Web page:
Japan is considering sending military ships to fight pirates off the coast of Somalia, officials said Wednesday.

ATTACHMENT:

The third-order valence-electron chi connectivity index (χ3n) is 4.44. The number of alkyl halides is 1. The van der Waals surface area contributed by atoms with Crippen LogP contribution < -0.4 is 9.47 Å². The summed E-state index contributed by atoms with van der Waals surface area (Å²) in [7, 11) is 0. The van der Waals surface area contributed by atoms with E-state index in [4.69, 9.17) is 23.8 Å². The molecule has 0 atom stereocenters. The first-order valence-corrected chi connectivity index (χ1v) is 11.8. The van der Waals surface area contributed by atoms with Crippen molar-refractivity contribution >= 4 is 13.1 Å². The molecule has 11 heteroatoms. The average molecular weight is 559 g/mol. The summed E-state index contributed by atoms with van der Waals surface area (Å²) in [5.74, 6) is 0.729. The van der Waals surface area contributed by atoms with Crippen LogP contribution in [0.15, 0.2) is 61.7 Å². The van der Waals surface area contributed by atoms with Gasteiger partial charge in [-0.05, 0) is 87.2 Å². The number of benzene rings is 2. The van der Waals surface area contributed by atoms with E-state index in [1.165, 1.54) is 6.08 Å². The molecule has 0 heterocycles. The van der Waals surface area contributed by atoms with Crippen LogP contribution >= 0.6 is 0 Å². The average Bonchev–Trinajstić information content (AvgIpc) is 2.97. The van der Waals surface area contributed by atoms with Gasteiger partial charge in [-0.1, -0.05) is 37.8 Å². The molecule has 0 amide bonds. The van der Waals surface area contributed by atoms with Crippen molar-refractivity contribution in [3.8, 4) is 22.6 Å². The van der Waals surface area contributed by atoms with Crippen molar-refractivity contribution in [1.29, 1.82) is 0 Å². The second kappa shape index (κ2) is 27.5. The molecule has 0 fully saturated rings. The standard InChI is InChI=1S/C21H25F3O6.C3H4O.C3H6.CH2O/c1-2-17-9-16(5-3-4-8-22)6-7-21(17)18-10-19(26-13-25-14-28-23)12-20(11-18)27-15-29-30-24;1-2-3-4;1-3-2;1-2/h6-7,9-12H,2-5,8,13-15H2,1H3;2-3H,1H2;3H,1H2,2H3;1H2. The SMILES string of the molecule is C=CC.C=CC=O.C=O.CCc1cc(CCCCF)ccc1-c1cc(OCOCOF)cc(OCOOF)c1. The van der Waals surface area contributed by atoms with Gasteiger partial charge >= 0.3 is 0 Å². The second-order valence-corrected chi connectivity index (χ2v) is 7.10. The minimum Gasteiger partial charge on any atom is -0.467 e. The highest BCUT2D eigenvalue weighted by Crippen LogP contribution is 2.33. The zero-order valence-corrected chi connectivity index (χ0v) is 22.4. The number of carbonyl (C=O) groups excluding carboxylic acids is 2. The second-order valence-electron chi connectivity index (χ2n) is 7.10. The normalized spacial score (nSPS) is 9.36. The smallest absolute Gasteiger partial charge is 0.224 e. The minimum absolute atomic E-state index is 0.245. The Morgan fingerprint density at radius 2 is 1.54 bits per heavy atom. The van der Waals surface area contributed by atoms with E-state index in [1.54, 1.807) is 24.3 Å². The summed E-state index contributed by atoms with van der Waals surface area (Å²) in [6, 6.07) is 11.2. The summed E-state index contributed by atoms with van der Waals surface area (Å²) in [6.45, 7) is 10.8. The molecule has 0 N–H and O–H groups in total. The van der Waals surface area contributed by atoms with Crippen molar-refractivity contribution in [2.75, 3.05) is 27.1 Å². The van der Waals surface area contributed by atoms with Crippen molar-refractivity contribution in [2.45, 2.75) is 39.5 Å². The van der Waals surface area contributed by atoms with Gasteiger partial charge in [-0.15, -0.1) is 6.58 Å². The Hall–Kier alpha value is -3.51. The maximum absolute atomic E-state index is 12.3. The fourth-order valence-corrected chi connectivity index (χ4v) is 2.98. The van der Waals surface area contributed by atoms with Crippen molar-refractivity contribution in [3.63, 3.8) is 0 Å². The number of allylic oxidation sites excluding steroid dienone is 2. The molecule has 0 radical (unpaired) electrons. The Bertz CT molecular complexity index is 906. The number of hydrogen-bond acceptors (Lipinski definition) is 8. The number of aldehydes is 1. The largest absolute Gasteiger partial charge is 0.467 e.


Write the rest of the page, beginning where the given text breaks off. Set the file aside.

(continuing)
‘“We have to do something against pirates. We are considering various options, including sending Self-Defense Force ships or patrol vessels,” said Foreign Ministry official Mitsuhiro Kobayashi. The Japanese military is known as the Self-Defense Force. Japan is considering the deployment of military ships after the U.N. Security Council in early December extended for another year its authorization for countries to enter Somalia’s territorial waters, with advance notice, and use “all necessary means” to stop acts of piracy and armed robbery at sea, Kobayashi said. Piracy has taken an increasing toll on international shipping, especially in the Gulf of Aden, one of the world’s busiest sea lanes. Pirates have made an estimated $30 million hijacking ships for ransom this year, seizing more than 40 vessels off Somalia’s 1,880-mile (3,000-kilometer) coastline. Japan’s government said no Japanese ships have been hijacked this year, but pirates fired at three Japanese vessels. No one was injured. There are over a dozen warships guarding Somalia’s waters. Countries as diverse as Britain, Iran, America, France and Germany have naval forces off the Somali coast or on their way there. China was also to send warships on Friday to protect its vessels and crews from pirates. The warships are armed with special forces and helicopters and China plans to share information with other countries working in the area. Somalia, a nation of about 8 million people, has not had a functioning government since warlords overthrew a dictator in 1991 and then turned on each other. The current government, formed in 2004 with the help of the U.N. and backed by Ethiopia, has failed to protect citizens while it battles a growing Islamist insurgency.